For Braman and Kahan, this is an extension of their cultural cognition work, but I’d put it a little differently, in terms of the interaction between esteem and social norms: rather than depicting gun owners as dangerous hicks, we give them esteem in exchange for esteem-worthy performances of self-abnegation and sacrifice, like giving up assault weapons and semi-automatics. Since less than 0.004% of all guns are used on other human beings in any given year, we should acknowledge that most people’s guns are not the problem.


by Flickr user deepwarren

It’s tempting to stage a cultural showdown around guns, to line up a set of  statistics and international comparisons and arguments: i.e. that carrying a gun probably increases the likelihood that you will be shot and killed. Lots of resources already go into advertising this fact, along with others. From a public health perspective it makes perfect sense to discourage gun ownership, but so long as many Americans treat guns as a central part of their identities, such discouragement will only have limited impact. Research suggests that our prior beliefs on guns will have an significant impact on the way that we process new data on gun deaths. That’s more evident in my Facebook and Twitter feeds, where tragedy and group polarization rule, but very little cross-cutting bipartisan dialogue takes place.

In “More Statistics, Less Persuasion: A Cultural Theory of Gun-Risk Perceptions,” Braman and Kahan offer evidence that risk perceptions are derivative of social norms and cultural-loaded meanings:

The risks that we face in our daily lives are far too vast in number and diverse in nature to be comprehended in their totality. Of all the potential hazards that compete for our attention, the ones most likely to penetrate our consciousness are the ones that comport with our norm-pervaded moral evaluations: it is easy to believe that ignoble activities are also physically dangerous, and worthy ones benign. Thus, “moral concern guides not just response to the risk but the basic faculty of [risk] perception” as well.

What this means is that how we process school shootings or firearm-related suicides will be largely dictated by our prior views on the social importance of guns. That’s why our responses differ so drastically: it’s not that some of us are dumb and some smart, some indifferent to suffering and some caring, but that we can only understand tragedy within a cultural framework, and that framework partially dictates which elements of the tragedy pop out as salient.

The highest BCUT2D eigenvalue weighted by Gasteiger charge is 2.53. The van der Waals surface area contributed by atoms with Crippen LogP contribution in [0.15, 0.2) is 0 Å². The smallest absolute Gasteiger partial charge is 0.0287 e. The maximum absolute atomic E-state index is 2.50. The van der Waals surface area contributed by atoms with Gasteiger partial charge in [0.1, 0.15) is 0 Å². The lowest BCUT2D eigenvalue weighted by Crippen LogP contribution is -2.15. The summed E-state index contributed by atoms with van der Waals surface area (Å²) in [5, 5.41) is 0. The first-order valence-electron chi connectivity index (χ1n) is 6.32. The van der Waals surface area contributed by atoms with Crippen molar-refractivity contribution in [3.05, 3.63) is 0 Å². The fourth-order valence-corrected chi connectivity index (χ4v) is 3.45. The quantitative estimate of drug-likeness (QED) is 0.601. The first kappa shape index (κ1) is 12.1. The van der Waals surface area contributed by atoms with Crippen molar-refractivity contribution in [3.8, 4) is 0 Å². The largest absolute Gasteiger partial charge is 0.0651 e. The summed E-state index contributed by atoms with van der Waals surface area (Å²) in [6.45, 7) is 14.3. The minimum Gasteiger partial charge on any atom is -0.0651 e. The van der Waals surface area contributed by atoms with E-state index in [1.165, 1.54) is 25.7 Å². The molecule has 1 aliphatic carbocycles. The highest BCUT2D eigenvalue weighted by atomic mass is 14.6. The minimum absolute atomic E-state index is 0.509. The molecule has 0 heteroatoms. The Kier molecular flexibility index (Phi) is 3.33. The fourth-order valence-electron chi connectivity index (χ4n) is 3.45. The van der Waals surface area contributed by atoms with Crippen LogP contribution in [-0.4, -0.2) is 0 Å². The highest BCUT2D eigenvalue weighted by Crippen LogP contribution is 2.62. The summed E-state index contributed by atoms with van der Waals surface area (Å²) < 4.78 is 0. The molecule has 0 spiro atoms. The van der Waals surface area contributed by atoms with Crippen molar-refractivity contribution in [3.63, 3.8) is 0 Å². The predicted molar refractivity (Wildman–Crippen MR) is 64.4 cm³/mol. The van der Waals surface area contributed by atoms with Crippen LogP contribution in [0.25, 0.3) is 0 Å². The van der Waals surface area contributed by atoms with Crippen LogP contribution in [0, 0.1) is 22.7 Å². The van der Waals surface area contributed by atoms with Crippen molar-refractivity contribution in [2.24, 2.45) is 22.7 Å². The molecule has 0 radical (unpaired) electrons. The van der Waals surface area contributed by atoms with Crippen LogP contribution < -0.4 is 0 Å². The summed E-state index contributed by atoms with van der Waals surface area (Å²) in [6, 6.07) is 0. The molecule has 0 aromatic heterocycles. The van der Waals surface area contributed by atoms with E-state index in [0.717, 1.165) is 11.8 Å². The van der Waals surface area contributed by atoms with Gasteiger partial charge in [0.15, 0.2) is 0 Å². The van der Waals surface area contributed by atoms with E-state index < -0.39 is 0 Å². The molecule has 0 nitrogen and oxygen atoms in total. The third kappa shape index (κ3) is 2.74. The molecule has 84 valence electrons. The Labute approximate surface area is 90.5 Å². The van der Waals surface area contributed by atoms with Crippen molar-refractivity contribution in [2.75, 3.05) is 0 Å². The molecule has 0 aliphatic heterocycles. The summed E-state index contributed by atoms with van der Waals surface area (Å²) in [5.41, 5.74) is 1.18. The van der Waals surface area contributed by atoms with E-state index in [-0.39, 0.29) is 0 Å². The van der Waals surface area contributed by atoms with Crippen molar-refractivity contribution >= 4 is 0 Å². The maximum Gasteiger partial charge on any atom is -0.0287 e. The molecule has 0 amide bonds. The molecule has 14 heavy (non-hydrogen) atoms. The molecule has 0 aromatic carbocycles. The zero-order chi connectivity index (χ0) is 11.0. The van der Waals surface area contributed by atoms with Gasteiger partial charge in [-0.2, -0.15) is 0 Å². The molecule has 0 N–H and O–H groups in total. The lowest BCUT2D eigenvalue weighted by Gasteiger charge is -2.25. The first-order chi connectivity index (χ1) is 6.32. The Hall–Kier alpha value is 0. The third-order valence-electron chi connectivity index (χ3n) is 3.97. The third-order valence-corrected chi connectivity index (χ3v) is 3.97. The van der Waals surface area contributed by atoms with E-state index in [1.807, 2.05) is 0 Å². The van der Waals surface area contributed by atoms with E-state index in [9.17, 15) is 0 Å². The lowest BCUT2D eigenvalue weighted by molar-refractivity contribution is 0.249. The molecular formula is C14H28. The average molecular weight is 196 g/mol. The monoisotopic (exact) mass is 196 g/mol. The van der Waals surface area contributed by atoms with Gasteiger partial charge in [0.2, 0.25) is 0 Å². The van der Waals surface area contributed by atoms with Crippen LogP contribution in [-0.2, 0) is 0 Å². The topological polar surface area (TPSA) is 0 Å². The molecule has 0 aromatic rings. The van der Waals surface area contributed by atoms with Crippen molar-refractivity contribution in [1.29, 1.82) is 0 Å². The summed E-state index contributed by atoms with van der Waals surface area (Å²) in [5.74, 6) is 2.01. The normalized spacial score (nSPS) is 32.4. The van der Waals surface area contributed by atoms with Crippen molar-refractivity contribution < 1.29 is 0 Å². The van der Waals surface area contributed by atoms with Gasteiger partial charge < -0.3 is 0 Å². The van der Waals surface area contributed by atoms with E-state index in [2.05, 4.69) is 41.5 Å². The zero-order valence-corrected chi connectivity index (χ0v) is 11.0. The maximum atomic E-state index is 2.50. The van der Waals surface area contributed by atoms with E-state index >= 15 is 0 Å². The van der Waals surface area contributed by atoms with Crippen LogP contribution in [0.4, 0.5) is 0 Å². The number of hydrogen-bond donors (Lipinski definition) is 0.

In particular, those concerned primarily with hierarchical forms of status and authority will relate to gun crimes differently from those egalitarians who abhor social statification, while those who favor individual autonomy will take up a different yet a third approach to evaluating and prioritizing risks than those who favor collective action. What Braman and Kahan show is that the facts and statistics that seem salient to us depend largely on where we fall on both the hierarchy-egalitarian axis and the individualism-solidarism axis.

Here, then, is the problem: most of the prohibition-type solutions are only going to receive support from those of us who are both egalitarian and in favor of collective action. This creates the potential for a coalition of interests between those who favor guns as a traditional prerogative of American citizenship, and those who see them as a symbol self-sufficiency and of man’s mastery of nature. You can’t simply eliminate those value profiles and risk-assessments from the electorate, and it’s important to acknowledge that they do see some facts more clearly we do. Instead, we should seek solutions that are more widely satisfying to traditionalists. Politicians understood this long ago and captured it in the canard that gun safety regulations should respect the rights of “hunters and sportsmen.”

But what kinds of policies does this respect entail?

In my last post, I emphasized the importance of taking full prohibition off the table for safety reasons, and I linked to two kinds of suggestions for gun control that seem like reasonable accommodations with the many civic-minded gun owners in the country: the federal legislation recommendations from the Mayors Against Illegal Guns, and the Op-Ed by Craig Whitney, “A Way Out of the Gun Stalemate.”

To this, let me add the state and local initiatives suggested by the Mayors Against Illegal Guns, which are in many ways more important, such as better mental health reporting and ammunition controls and licensing. Many of these are things that need not be resolved nationally to be effective: for instance, California single-handedly improved ballistics recognition by requiring guns sold in the state to “micro-stamp” their serial numbers onto shell casings. That program should be expanded to other states.